92 Min | Adventure – Horror | March 1980
IMDB Rating: 5.2
Director: Umberto Lenzi
Starring: Robert Kerman, Janet Agren, Ivan Rassimov
Eaten Alive! Review: Again, as in other films dealing with cannibalism, we discover that someone has gone missing deep in a primitive, hostile and wild place. This time (for a change), it’s not the Amazon, but rather New Guinea. What can be done about this missing person? What has become of them? Like so many before it, “Eaten Alive” sends it’s protagonists alarmingly under-prepared into the jungle. Robert Kerman, a cannibal-film lover’s Harrison Ford, takes us again on another adventure through the Green Inferno, (as Deodato might say!). He is a hired-gun (not literally), and is offered US$80,000 to recover Sheila’s sister. That’s about it, really. Why he is the man for the job we’re never really told, but we soon see that he’s pretty helpful, if not strangely emotional at points.
It’s not until things progress through some rather trying dramatic scenes that we finally get to see some hard-core gore. And, they do not disappoint much. Sure, the make-up effects may be a little basic (I hate when blood looks like paint), but the intention behind the acts of cruelty are really blood-curdling. One scene, where a woman’s rib-cage is pried apart like a chicken-breast really is gruesome. Another scene treats a woman’s breast like a side of beef – which is a shame because you get used to seeing them throughout countless of lead-up scenes! Musically, Eaten Alive is mixed. The slower-tempo tracks are really effective, eerie, and catchy. However, the strangely up beat music (a cross of funk and disco) used in the urban scenes is really quite tasteless and confusing. Anyone who has seen Lenzi’s other work, (“Cannibal Ferox” for one) will have heard this soundtrack before.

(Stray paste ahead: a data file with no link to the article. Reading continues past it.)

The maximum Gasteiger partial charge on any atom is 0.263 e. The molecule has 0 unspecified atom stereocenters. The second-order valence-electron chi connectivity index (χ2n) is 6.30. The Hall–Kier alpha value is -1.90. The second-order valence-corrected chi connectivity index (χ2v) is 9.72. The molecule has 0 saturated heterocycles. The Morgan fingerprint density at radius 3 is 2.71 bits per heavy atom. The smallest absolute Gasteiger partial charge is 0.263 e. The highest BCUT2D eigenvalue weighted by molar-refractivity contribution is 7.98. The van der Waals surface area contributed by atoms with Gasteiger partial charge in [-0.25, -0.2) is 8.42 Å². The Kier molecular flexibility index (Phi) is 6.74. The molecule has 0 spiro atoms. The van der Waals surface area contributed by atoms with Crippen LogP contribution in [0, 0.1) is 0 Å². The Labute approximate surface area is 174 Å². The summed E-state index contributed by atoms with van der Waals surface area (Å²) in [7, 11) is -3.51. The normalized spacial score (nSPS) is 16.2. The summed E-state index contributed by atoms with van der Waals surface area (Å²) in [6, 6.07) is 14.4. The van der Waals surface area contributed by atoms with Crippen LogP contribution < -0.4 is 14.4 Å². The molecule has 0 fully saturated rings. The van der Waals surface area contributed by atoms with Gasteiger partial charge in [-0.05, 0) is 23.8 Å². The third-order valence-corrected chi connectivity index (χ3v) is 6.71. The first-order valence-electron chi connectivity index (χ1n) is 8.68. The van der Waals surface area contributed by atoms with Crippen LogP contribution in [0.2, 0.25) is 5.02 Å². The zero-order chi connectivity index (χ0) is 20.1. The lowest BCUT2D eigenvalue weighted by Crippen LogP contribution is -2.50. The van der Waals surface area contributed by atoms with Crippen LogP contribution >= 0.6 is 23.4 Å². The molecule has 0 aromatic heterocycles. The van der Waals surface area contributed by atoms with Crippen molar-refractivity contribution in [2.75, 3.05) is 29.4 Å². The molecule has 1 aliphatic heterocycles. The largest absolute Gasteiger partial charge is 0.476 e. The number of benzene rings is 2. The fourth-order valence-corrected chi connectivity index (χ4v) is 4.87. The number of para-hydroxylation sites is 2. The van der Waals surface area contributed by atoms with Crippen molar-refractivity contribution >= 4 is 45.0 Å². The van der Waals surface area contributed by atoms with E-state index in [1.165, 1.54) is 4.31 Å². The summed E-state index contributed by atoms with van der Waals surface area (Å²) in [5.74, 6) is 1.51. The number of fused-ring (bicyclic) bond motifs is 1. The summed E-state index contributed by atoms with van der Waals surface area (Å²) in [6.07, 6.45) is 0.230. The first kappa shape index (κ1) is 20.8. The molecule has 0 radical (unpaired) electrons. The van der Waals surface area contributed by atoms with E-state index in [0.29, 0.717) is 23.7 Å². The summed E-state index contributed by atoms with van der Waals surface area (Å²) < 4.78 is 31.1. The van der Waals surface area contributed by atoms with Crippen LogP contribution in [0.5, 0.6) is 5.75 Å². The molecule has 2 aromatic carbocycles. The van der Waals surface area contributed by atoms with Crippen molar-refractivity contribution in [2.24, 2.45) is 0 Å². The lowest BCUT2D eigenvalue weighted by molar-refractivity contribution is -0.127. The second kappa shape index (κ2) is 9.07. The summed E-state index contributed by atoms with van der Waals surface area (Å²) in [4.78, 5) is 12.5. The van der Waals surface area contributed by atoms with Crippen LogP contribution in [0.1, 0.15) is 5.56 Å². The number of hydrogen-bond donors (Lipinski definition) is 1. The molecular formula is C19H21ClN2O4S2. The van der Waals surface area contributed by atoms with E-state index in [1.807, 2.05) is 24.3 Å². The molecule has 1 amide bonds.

There is a startling resemblance to a real event featured heavily in this film. For those who know of the Jonestown Massacre, watching this film will fill you with a severe case of deja vu. The film’s villain, a man called “Jonas”, is a direct reference to Brian Jones – the founder of Jonestown in Guyana. The cult-like activity and suicidal tendencies are paralleled within the film significantly. Such details as mention of “outsiders”, the drinking of drug-laced water, and overall stigma pervaded by Jonas is strikingly similar. And, without giving too much away, things end remarkably similarly to the real events at Jonestown. Eaten Alive has it’s problems, but it is by no means worth ignoring for fans of gore or cannibal films.